When we came home from the hospital, Will’s mom went grocery shopping for us. She came back with everything we’d asked for and at least four different kinds of soda. Over the course of the next week, more people brought more soda. We couldn’t fit it all in the refrigerator, so we had a little stash on the floor in the dining area just waiting to go into the fridge when space opened up.
Then there was the food. Delicious, cheesy, carbohydrated goodness filled our refrigerator and our bellies. Also cakes, candy, and cereal. We did get some vegetables, which we ate gladly, and some fresh fruit, which we also ate gladly…after we turned it into cobbler.
We felt guilty about it all for the first few days, but then we decided that feeling guilty about food was not what we needed to be doing at that moment. Our to-do list for the first week after we lost Ella consisted of three things:
- Get out of bed every day
- Breathe in and out
- Feed ourselves
That was all we could do, really, and even then, we relied heavily on the kindness of others to get ourselves fed. And y’all, that food was delicious. If you brought us anything edible, THANK YOU. I ate it all. There was a chocolate cake that disappeared little by little over the course of about a week, and it wasn’t until we were down to the last two pieces that we realized I had eaten literally almost all of it.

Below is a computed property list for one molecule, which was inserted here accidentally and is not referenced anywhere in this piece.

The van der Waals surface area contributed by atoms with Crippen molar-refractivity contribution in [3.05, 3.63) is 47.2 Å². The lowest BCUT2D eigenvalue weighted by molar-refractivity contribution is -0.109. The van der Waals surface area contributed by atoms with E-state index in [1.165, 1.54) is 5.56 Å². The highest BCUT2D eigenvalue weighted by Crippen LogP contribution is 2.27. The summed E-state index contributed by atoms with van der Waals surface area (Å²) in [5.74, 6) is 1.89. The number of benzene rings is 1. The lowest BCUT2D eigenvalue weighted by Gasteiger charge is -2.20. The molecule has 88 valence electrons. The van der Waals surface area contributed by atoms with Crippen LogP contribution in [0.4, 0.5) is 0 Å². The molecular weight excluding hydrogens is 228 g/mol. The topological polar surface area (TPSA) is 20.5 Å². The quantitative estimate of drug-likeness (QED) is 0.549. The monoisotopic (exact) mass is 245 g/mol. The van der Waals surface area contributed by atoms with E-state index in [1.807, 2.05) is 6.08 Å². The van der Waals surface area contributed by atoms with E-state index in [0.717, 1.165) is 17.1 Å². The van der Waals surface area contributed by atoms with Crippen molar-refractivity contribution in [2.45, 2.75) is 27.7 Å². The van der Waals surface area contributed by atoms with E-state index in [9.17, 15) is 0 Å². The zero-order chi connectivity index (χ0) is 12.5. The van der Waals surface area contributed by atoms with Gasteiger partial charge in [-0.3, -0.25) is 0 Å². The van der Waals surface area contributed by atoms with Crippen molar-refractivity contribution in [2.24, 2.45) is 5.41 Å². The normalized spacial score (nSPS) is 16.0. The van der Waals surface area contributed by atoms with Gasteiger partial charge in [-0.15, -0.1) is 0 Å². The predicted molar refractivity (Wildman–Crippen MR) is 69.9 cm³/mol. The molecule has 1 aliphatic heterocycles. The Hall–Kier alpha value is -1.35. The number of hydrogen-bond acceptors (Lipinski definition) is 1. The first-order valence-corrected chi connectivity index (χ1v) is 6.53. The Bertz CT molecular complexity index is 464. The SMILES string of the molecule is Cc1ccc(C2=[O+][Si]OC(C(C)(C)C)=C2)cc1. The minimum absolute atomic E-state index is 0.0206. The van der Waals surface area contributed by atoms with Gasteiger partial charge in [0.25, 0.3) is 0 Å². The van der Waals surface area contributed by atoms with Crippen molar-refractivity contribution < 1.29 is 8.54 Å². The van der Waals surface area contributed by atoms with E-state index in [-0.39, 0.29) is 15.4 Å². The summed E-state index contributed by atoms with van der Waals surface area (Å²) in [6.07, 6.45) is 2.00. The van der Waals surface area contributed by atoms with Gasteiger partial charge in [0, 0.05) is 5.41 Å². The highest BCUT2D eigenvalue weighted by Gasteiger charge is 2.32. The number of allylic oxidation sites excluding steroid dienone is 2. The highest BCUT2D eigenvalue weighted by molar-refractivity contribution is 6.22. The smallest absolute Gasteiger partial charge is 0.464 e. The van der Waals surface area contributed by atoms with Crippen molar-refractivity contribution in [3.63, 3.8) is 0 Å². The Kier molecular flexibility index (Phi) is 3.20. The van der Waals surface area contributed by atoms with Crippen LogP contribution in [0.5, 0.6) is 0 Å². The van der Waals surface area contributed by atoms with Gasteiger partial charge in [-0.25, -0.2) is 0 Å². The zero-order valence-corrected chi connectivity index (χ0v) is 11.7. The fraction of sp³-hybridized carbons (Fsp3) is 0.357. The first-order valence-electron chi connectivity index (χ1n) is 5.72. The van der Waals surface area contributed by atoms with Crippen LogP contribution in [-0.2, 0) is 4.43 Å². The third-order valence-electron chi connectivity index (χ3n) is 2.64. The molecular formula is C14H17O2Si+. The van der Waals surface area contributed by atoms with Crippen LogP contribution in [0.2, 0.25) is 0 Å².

Food in general has been very comforting to me since my miscarriage, partly because there were so many things I missed eating when I was pregnant that I can now consume with abandon, partly because sugar and carbs and dairy are delicious and make your brain feel great, and partly because I was touched by the kindness and generosity of all those who provided for us when we could barely get out of bed.
I think there are probably two directions you could go with food after a tragedy. You can eat it all like we did, allowing yourself the grace and freedom to be comforted without worrying about the nutritional value of it. Or you can get very meticulous about your diet, using it as a way to control something when everything feels out of control. I honestly don’t think there’s anything wrong with either as long as you acknowledge what you are doing with food as part of your grieving process.
But six weeks and eight pounds later, I think it might be time for me to bring the eating phase of my grieving process to an end. And at the risk of using too many 30 Rock gifs (no such thing), I’ll just leave you with this and promise to talk more about food and exercise at a later date.